Group 5 (VB): V, Nb, Ta, Db
This page contains brief profiles and pictures of each of the Group 5 metals (VB). More information can be found via the WWW links following each element. However, as these links are to other servers on the Internet you will need to use the BACK button on your browser to return to this page. Credits for the photos and principal links can be found at the end of this document.
Vanadium takes its name from the Scandinavian goddess Vanadis and was discovered in 1801 by AndrÃ©s Manuel del Rio. It was isolated in 1867 by Henry Roscoe as a silvery-white metal that is somewhat heavier than aluminum but lighter than iron. It has excellent corrosion resistance at room temperature.
The history of its discovery is an interesting tale. del Rio sent his brown ore samples, containing what he thought was a new element to Paris for analysis and confirmation, along with a brief explanation that was ambiguous. The complete analysis and description of his work were lost in a shipwreck so the Paris lab saw nothing but brown powder and a brief confusing note. A second sample sent to Berlin was mislabeled lead chromate when it arrived. del Rio gave up, losing confidence in his discovery. The element was rediscovered in 1867 by Nils SefstrÃ´m.
Vanadium has an unusually large number of stable oxidation states (+2, +3, +4, +5)each of which is characterized by a unique color in solution. The metal is used as an alloying agent for steel. It combines with nearly all non-metals in compounds.More background information on V More data on V
Discovered in a museum in 1801, niobium was named after Niobe, the mythological daughter of Tantalus (the metal is chemically related to Tantalum). Occurring in the earth's crust in proportions of about 20 parts-per-million, niobium is used as an alloying agent with iron and nickel. It has commercial uses in atomic reactors and has superconductive properties when alloyed with tin or aluminum.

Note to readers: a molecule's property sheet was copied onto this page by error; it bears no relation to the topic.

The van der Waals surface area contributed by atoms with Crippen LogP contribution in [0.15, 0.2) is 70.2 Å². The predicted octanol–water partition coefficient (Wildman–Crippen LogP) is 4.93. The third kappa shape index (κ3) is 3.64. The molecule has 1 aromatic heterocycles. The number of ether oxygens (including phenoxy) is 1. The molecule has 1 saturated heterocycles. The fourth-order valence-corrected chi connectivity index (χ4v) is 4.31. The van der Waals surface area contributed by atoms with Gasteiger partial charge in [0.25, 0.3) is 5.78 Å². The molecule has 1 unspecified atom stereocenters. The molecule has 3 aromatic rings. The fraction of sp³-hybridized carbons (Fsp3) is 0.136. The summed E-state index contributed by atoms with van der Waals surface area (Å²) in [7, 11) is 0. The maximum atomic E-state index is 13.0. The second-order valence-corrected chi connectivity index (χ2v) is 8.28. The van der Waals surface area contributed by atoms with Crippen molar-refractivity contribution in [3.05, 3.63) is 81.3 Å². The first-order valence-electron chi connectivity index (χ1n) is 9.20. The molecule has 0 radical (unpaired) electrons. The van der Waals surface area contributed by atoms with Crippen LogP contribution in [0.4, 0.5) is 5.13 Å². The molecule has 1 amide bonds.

In many places niobium is known as columbium since it was originally "discovered" in a mineral named columbite. However, careful subsequent analysis indicated that the "new" element was actually Tantalum. The rediscovery of the element we know now as niobium was not even associated with columbium until after the official statistics were in.
Pure niobium looks much like steel but resists corrosion better due to a thin coating of oxide that forms on all exposed surfaces. The only acid that attacks Nb at room temperature is HF. Above 200o the metal becomes more reactive.More background information on Nb More data on Nb
Named for the mythological character Tantalus by Anders Ekenberg who discovered it in 1802, tantalum is a heavy, gray metal that resembles the more expensive platinum in many respects and is sometimes used as an economical substitute for that element. The metal comprises only 0.0002% of the earth's crust and most deposits lie outside the U.S. which is the chief consumer.
Tantalum alloys are corrosion and wear resistant and find use in dental and surgical tools. Tantalum oxide is used in some electronic components and a composite of tantalum carbide (TaC) and graphite is one of the hardest materials ever produced.More background information on Ta More data on Ta
Db no images of Dubnium available
The synthesis of element 105 was reported by Soviet scientists at the research station in Dubna as early as 1967 and by scientists at U.C. Berkeley in 1970. The Soviet scientists reported synthesis by bombarding Am-243 with Ne-22. At Berkeley, Cf-249 was bombarded with N-15.
At the purported time of discovery the Soviets suggested the name Nielsbohrium (Ns) for the element while the American group suggested Hahnium (Ha). But the ensuing controversy over the discovery of this and other 6d-elements led the IUPAC to adopt its numerical system for naming elements beyond 103 until some agreements could be reached (hence Unp or Unnilpentium for 105).
The longest lived isotope has a half-life of 34 seconds.
Dubnium is the name approved by the IUPAC in August 1997.More background information on Db More data on Db
Sources: Photos of the elements were taken from the LIFE Science Library book Matter. Background links go to the Periodic Table created at Los Alamos National Laboratories by Robert Husted. Data links go to the primary site of Mark Winter's WebElements, version 2.0, at the University of Sheffield in the United Kingdom.